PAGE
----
The Left can dish it out (with frequent use of "f" words and direct questioning of conservatives' motives, not just our reasoning), but they just can't take it. Again and again, they can and have called GOP stances "un-American" and the like, but on the other hand, again and again they take a conservative statement that only addresses the likely RESULTS of lefty actions, not their motives, and accuse the conservatives of questioning their patriotism. It's a total, absolute crock. Latest case in point: Nancy Pelosi whining about Dick Cheney's perfectly acceptable (meaning well within the proper bounds of political discourse) attempt to argue against the Pelosi-Murtha troop restriction moves.
Note that Cheney NEVER impugns her patriotism or her motives of any sort, but only explains, with care and with a look at his logic, that he thinks the EFFECT of what Pelosi-Murtha would do would be to help al-Qaida: "I think if we were to do what Speaker Pelosi and Congressman Murtha are suggesting, all we will do is validate the Al Qaeda strategy," the vice president told ABC News. "The Al Qaeda strategy is to break the will of the American people ... try to persuade us to throw in the towel and come home, and then they win because we quit."
Cheney may or may not be correct in his judgment, but there is NOTHING OUT-OF-BOUNDS about that statement. Cause: effect. Cause: effect. He does not say they INTEND to validate al-Qaida; he says it will have the effect of doing so. And his subsequent explanation, about breaking the will of the American people, is not debatable; it is, instead, an absolute fact, as stated in the letter from bin Laden's top deputy to Mr. Zarqawi (before the latter was blessedly released from his earthly body).
Yet here is the blathering diddlesquat that Pelosi offers in response to Cheney, as reported on the Fox News site:
Pelosi, who said she could not reach the president, said Cheney's comments wrongly questioned critics' patriotism and ignored Bush's call for openness on Iraq strategy.
"You cannot say as the president of the United States, 'I welcome disagreement in a time of war,' and then have the vice president of the United States go out of the country and mischaracterize a position of the speaker of the House and in a manner that says that person in that position of authority is acting against the national security of our country," the speaker said.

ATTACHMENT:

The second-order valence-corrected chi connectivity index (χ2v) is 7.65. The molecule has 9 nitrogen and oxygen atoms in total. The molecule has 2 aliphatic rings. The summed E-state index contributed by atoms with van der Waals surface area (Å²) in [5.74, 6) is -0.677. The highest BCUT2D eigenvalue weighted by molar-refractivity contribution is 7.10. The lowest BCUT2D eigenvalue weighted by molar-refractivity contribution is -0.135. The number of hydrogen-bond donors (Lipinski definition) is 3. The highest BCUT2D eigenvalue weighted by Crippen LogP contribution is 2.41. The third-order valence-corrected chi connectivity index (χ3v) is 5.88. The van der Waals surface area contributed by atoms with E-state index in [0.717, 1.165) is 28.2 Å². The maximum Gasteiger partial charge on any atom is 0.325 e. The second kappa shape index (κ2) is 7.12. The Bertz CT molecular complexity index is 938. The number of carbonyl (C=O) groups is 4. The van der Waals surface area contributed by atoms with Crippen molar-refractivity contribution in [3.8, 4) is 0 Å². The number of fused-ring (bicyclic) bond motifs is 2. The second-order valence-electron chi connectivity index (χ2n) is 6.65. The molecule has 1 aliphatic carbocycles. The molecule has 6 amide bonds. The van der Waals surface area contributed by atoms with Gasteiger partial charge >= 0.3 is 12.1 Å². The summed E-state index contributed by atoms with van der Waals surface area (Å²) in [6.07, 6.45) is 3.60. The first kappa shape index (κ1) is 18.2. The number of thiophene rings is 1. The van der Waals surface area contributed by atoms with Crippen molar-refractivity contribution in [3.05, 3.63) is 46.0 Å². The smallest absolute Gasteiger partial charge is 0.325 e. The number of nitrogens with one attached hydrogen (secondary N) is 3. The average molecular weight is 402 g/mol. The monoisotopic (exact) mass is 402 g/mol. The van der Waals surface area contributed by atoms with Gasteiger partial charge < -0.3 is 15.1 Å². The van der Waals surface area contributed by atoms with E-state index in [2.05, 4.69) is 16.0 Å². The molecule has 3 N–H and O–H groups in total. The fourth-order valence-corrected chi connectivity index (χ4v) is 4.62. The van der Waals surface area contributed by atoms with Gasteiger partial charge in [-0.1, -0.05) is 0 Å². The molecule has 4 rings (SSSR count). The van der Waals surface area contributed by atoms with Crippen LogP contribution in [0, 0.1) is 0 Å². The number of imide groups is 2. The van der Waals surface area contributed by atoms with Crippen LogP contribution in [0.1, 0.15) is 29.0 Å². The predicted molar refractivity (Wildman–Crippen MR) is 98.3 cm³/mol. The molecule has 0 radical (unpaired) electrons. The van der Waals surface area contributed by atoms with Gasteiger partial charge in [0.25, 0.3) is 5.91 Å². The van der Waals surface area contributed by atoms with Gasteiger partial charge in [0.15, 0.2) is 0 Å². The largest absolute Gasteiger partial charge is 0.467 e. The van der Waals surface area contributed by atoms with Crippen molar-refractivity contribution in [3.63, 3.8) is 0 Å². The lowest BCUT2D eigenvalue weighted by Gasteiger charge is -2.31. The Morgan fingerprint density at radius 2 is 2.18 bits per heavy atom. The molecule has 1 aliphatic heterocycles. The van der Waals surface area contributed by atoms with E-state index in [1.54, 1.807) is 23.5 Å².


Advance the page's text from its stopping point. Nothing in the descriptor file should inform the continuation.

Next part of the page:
No. Ms. Speaker, you are wrong. It is an absolutely legitimate thing to say that you or your colleagues are acting against our national security. That is what the whole debate is about: whose view of national security is the correct one. Of course Cheney would be out of line if he said you INTEND to act against the national security. But to say that your actions will have that effect is perfectly okay. After all, that is EXACTLY what you, dear hypocrite, are doing in criticizing the president's own military strategy: You are saying that the president is acting against our national security.
So it is, by the Speaker's logic (now back to a third person narrative, rather than using the rhetorical device of addressing Madame Whiner directly), alright for the Speaker to publicly and repeatedly and extravagantly express "disagreement" with the president, but it it not alright for the president's team to express its disagreement with her.
The president absolutely CAN welcome disagreement at the same time his vice president says that acting on the disagreement will have the effect of serving al-Qaida's purposes. That's what debate is all about: BOTH sides get to make their case. In Pelosi's world, of course, only her side gets not only to criticize the other, but qactually to hurl really nasty insults.
There was nothing nasty, though, about what Cheney said.
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